display | more...

Roleplaying games are essentially an excuse for playing make-believe while having a set of hard rules about who can say "but I have a force field!". To give them some credit, people who are serious often try to get into the role of their character. This makes it an excuse for improv... with a set of rules about force fields.

On computers, there's less role and more play, since in single player games there's nothing to interact with except a few dialogue scripts. Sure, sometimes they're incredibly long-winded, well-written, atmospheric, and add something to the experience. But they're dialogue scripts. They mostly exist to take the game above the level of hack and slash. This elevation of the game to a higher level is basically about providing other characters to interact with to make up for the lack of other people, thus making the game word seem more interesting.

But frankly who cares about that? There's only so many times anyone can see the same generic dialogue responses pop up before realising they've exhausted all four topics of conversation in Starttownsford. For real plot-moving conversation, the adventurer usually has to find quest givers. These characters represent the sort of people who have a basic inability to do anything for themselves, and simply stand around waiting for someone to come along at take up these pressing tasks as their own. Someone can't deal with their rat problem? Quest. Someone needs a note delivered? Quest. Hideous demon from the dawn of time threatens to unravel reality? Quest.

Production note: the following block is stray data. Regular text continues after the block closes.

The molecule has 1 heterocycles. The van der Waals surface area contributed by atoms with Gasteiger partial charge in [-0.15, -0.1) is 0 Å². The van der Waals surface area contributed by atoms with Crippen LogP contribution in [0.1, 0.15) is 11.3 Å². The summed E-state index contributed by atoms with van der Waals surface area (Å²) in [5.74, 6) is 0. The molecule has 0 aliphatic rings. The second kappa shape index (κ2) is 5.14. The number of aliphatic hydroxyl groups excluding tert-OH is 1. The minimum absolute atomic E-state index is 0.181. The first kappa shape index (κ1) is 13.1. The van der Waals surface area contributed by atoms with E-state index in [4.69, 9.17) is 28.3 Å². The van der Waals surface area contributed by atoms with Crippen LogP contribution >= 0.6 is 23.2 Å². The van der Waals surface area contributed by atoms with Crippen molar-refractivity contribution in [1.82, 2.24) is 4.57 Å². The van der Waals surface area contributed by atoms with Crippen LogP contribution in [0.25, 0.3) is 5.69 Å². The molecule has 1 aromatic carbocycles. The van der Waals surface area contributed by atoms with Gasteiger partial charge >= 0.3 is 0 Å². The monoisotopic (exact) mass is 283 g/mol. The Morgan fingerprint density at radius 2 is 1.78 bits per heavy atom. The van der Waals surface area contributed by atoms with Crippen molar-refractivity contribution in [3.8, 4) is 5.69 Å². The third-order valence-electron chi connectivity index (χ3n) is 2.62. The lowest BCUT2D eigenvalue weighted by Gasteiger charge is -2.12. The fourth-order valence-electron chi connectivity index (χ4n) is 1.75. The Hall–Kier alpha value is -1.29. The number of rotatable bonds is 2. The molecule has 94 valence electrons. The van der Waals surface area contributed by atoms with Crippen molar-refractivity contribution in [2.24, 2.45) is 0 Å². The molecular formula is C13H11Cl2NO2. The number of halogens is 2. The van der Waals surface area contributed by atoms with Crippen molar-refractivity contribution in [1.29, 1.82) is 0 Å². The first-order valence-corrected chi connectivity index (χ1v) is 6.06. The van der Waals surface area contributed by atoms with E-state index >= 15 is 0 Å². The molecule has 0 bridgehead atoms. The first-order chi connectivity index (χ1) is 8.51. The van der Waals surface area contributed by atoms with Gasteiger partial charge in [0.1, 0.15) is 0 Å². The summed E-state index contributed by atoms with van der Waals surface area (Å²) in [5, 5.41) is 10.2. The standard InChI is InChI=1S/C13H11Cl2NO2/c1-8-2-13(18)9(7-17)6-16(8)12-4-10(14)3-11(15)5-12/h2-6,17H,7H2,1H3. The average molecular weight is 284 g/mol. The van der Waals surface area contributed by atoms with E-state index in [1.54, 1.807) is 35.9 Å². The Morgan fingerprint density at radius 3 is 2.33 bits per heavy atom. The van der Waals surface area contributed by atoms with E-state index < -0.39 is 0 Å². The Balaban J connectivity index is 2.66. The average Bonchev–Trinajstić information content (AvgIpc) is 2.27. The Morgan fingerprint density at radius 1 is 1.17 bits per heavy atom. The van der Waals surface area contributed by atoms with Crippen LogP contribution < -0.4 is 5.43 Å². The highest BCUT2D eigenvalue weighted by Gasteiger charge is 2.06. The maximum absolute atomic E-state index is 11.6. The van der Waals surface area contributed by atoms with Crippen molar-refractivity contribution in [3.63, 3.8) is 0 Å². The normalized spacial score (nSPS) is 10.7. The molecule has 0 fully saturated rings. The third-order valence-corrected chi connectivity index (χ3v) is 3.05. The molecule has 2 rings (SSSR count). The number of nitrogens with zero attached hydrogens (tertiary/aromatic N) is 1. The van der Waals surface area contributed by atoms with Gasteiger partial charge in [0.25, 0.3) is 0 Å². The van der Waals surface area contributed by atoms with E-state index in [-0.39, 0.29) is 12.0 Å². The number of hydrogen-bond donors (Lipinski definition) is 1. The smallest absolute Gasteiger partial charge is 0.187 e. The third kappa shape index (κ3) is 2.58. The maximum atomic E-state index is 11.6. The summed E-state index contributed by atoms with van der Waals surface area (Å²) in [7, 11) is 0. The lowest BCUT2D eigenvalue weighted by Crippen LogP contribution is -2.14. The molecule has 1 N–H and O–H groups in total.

Yes, the lack of a sense of scale is astounding.

In my intermittent reading about games in general, I occasionally come across complaints about a type of quest, one which has been nicknamed "FedEx Quest" because... well, let's face it: It's parcel delivery.

Griselda the Itemsmith: Hi there, Jane Q. Adventurer! Please take this McGuffin to Gretchen the Customer!
Jane Q. Adventurer: I suppose it couldn't hurt...

There are many variations of this basic quest, which is usually a handy way to dump some experience points and gold onto a new character so she can survive the first few proper areas of the game:

Griselda the Itemsmith: Hi there, Jane Q. Adventurer! Please go and get me a McGuffin from the McGuffin Saleswoman so I can make a different McGuffin for you to deliver to someone else!